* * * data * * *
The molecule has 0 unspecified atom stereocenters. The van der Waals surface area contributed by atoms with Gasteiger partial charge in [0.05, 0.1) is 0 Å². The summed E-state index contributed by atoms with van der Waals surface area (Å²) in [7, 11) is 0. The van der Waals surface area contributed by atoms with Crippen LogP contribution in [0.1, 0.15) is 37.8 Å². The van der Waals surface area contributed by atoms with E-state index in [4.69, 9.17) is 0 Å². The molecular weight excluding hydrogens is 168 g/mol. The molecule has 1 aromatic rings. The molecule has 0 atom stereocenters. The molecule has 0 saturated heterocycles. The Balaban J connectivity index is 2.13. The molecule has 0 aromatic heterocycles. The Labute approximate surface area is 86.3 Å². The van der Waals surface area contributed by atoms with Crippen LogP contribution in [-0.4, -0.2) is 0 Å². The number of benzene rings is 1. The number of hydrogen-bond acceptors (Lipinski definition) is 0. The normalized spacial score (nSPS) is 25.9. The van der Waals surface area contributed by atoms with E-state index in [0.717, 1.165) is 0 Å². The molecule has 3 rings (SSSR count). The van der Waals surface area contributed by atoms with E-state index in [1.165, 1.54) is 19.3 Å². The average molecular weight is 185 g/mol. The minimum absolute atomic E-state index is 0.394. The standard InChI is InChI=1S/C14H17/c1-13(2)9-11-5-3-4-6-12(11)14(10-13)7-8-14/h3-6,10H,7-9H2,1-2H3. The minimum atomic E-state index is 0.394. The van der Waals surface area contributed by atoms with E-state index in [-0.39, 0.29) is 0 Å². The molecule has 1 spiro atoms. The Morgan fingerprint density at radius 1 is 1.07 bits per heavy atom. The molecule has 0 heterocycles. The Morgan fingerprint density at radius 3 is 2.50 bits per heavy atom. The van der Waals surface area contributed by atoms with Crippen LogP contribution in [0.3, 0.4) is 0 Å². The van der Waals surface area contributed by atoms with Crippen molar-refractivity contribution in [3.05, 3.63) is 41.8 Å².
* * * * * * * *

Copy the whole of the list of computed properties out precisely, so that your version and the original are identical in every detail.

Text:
The molecule has 0 unspecified atom stereocenters. The van der Waals surface area contributed by atoms with Gasteiger partial charge in [0.05, 0.1) is 0 Å². The summed E-state index contributed by atoms with van der Waals surface area (Å²) in [7, 11) is 0. The van der Waals surface area contributed by atoms with Crippen LogP contribution in [0.1, 0.15) is 37.8 Å². The van der Waals surface area contributed by atoms with E-state index in [4.69, 9.17) is 0 Å². The molecular weight excluding hydrogens is 168 g/mol. The molecule has 1 aromatic rings. The molecule has 0 atom stereocenters. The molecule has 0 saturated heterocycles. The Balaban J connectivity index is 2.13. The molecule has 0 aromatic heterocycles. The Labute approximate surface area is 86.3 Å². The van der Waals surface area contributed by atoms with Crippen LogP contribution in [-0.4, -0.2) is 0 Å². The number of benzene rings is 1. The number of hydrogen-bond acceptors (Lipinski definition) is 0. The normalized spacial score (nSPS) is 25.9. The van der Waals surface area contributed by atoms with E-state index in [0.717, 1.165) is 0 Å². The molecule has 3 rings (SSSR count). The van der Waals surface area contributed by atoms with E-state index in [1.165, 1.54) is 19.3 Å². The average molecular weight is 185 g/mol. The minimum absolute atomic E-state index is 0.394. The standard InChI is InChI=1S/C14H17/c1-13(2)9-11-5-3-4-6-12(11)14(10-13)7-8-14/h3-6,10H,7-9H2,1-2H3. The minimum atomic E-state index is 0.394. The van der Waals surface area contributed by atoms with E-state index in [-0.39, 0.29) is 0 Å². The molecule has 1 spiro atoms. The Morgan fingerprint density at radius 1 is 1.07 bits per heavy atom. The molecule has 0 heterocycles. The Morgan fingerprint density at radius 3 is 2.50 bits per heavy atom. The van der Waals surface area contributed by atoms with Crippen LogP contribution in [0.3, 0.4) is 0 Å². The van der Waals surface area contributed by atoms with Crippen molar-refractivity contribution in [3.05, 3.63) is 41.8 Å².